Category: Durango Book Fair (page 1 of 2)

On Anboto

 

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The distinctive limestone peaks of the Urkiola Range, Anboto is the peak farthest on the right. From the hamlet of Urkiola.

It’s December again and I can’t believe it has been a whole year since I was last in the Basque Country! Since I wasn’t able to go this year, I’ve been fondly remembering my last time there, especially my last day there, a Sunday when my coworker and his partner offered to take me on a long-desired visit to Anboto. The mountain dominates the skyline of Durango and, just as a hiker looking up at it on breaks from the Azoka Stand, I’ve always wanted to make a shot at it, so I jumped at the chance. Although Anboto is actually lower in elevation than Reno at around 4,370 feet (Reno stands, according to Google, at 4,500 feet), it stands out from the landscape as an overpowering juggernaut. It is an immense mass of limestone, with cliff faces of 1,000 meters (roughly 3,000 feet) over Atxondo Valley. Anboto is one of the most known and most characteristic summits of the Basque Country.

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Looking south from Urkiolamendi Pass at the beginning of the true peak ascent. It is easy to understand the grip the mountain has had on the Basque imagination.

With its distinctive shape, Anboto is not only easily recognizable but it has always played a role in Basque mythology, most famously as the home of Mari, the Basque goddess who is said to control the weather. She is said to live in a cave on the front face of the mountain. She is also known as Anbotoko Mari (“the Lady of Anboto”), She and the god Sugaar were (also known as Sugoi or Maju) connected her to the weather. When she traveled with Sugaar hail would fall. And in general her tos and fros across the sky brought storms or droughts.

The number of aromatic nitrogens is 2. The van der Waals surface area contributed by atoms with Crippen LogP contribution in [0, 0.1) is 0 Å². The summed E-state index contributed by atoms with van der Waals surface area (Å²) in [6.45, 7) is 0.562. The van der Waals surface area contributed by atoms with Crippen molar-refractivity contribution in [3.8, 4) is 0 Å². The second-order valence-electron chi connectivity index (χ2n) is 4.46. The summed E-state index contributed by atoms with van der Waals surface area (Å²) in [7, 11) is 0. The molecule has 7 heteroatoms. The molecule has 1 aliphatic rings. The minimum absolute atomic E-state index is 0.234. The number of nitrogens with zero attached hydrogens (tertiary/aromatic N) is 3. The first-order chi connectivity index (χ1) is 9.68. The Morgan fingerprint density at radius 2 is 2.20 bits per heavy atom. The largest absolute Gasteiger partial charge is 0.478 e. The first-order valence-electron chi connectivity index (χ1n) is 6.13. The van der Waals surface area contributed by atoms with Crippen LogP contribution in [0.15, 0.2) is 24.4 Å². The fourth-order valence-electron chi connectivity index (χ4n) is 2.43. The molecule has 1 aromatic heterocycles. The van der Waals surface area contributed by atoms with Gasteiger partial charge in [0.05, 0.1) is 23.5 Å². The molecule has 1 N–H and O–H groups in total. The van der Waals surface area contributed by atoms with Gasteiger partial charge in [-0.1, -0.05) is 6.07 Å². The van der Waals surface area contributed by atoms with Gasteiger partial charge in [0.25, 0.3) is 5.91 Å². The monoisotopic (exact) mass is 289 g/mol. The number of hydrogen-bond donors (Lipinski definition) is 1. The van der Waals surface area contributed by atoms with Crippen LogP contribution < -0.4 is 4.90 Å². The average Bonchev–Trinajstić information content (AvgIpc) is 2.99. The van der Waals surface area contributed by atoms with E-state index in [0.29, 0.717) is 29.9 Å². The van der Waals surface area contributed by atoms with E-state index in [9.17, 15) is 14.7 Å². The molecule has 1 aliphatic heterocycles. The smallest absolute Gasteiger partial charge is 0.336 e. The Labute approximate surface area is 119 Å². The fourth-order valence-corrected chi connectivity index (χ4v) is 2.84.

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Mari was said to control the weather from her cavern on Anboto.

We left the car at the hamlet of Urkiola, in the Parque Natural de Urkiola, alongside the Sanctuary of Urkiola, a Roman Catholic temple that famously celebrates the Day of Saint Anthony of Padua on June 13. This saint helps those looking for lost objects and for love, but we needed nothing as we started off on a crisp December morning with mountains dotting in and out of thick fog. The walk is a popular one and we passed many other strollers and even some Basque ponies or pottoka.

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A wild Basque pony, clearly used to passersby and photo opportunities, similar to Reno’s local mustangs.

It was so pleasant walking and talking with my coworker and his companion, who have also become my good friends over my years working as your Basque Books Editor. Once we get past the fog layer the day is clear and bright, an anomaly for the Basque Country in this time of year and we soak it in. At Urkiolamendi Pass my companions, having been here many times before, decided that they would forsake a summit attempt and they sent me on alone. Now the trail became braided into various use trails and, with the beautiful day and with the Basques’ love for the outdoors, hiking, and mountain climbing, there were many people on the pass. Climbing up through steep limestone, at first the trail remained in the treeline, but it was truly stunning when it emerged and you could see how very steep this mountain really is.